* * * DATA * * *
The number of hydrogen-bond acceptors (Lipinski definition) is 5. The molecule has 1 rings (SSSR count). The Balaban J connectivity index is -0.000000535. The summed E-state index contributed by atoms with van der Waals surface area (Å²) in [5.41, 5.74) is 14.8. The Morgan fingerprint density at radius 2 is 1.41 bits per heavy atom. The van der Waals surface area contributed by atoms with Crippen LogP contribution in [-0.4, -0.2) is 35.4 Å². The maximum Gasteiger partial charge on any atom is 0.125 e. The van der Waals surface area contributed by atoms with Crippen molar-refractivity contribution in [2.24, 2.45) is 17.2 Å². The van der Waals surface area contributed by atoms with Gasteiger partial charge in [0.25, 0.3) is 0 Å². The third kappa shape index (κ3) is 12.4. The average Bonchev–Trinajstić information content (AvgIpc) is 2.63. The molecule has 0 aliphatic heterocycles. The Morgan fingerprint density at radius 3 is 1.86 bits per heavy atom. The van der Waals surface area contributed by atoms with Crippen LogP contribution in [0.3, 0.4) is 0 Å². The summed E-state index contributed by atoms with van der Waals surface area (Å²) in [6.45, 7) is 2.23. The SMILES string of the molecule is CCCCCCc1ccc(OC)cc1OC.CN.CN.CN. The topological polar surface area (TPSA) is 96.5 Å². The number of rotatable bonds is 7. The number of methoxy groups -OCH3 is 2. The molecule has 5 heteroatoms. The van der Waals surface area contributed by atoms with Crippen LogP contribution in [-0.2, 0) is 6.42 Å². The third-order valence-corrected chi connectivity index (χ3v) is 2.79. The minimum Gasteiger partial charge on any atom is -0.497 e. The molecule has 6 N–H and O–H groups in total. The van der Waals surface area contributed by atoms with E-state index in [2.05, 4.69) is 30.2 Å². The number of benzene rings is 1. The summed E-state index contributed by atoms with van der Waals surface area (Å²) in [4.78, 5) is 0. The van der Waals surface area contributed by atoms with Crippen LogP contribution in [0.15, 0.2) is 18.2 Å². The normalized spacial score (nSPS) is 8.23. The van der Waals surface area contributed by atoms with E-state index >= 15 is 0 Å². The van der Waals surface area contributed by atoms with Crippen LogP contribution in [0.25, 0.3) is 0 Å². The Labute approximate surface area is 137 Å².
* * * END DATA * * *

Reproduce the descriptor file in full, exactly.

The number of hydrogen-bond acceptors (Lipinski definition) is 5. The molecule has 1 rings (SSSR count). The Balaban J connectivity index is -0.000000535. The summed E-state index contributed by atoms with van der Waals surface area (Å²) in [5.41, 5.74) is 14.8. The Morgan fingerprint density at radius 2 is 1.41 bits per heavy atom. The van der Waals surface area contributed by atoms with Crippen LogP contribution in [-0.4, -0.2) is 35.4 Å². The maximum Gasteiger partial charge on any atom is 0.125 e. The van der Waals surface area contributed by atoms with Crippen molar-refractivity contribution in [2.24, 2.45) is 17.2 Å². The van der Waals surface area contributed by atoms with Gasteiger partial charge in [0.25, 0.3) is 0 Å². The third kappa shape index (κ3) is 12.4. The average Bonchev–Trinajstić information content (AvgIpc) is 2.63. The molecule has 0 aliphatic heterocycles. The Morgan fingerprint density at radius 3 is 1.86 bits per heavy atom. The van der Waals surface area contributed by atoms with Crippen LogP contribution in [0.3, 0.4) is 0 Å². The summed E-state index contributed by atoms with van der Waals surface area (Å²) in [6.45, 7) is 2.23. The SMILES string of the molecule is CCCCCCc1ccc(OC)cc1OC.CN.CN.CN. The topological polar surface area (TPSA) is 96.5 Å². The number of rotatable bonds is 7. The number of methoxy groups -OCH3 is 2. The molecule has 5 heteroatoms. The van der Waals surface area contributed by atoms with Crippen LogP contribution in [-0.2, 0) is 6.42 Å². The third-order valence-corrected chi connectivity index (χ3v) is 2.79. The minimum Gasteiger partial charge on any atom is -0.497 e. The molecule has 6 N–H and O–H groups in total. The van der Waals surface area contributed by atoms with E-state index in [2.05, 4.69) is 30.2 Å². The number of benzene rings is 1. The summed E-state index contributed by atoms with van der Waals surface area (Å²) in [4.78, 5) is 0. The van der Waals surface area contributed by atoms with Crippen LogP contribution in [0.15, 0.2) is 18.2 Å². The normalized spacial score (nSPS) is 8.23. The van der Waals surface area contributed by atoms with E-state index >= 15 is 0 Å². The van der Waals surface area contributed by atoms with Crippen LogP contribution in [0.25, 0.3) is 0 Å². The Labute approximate surface area is 137 Å².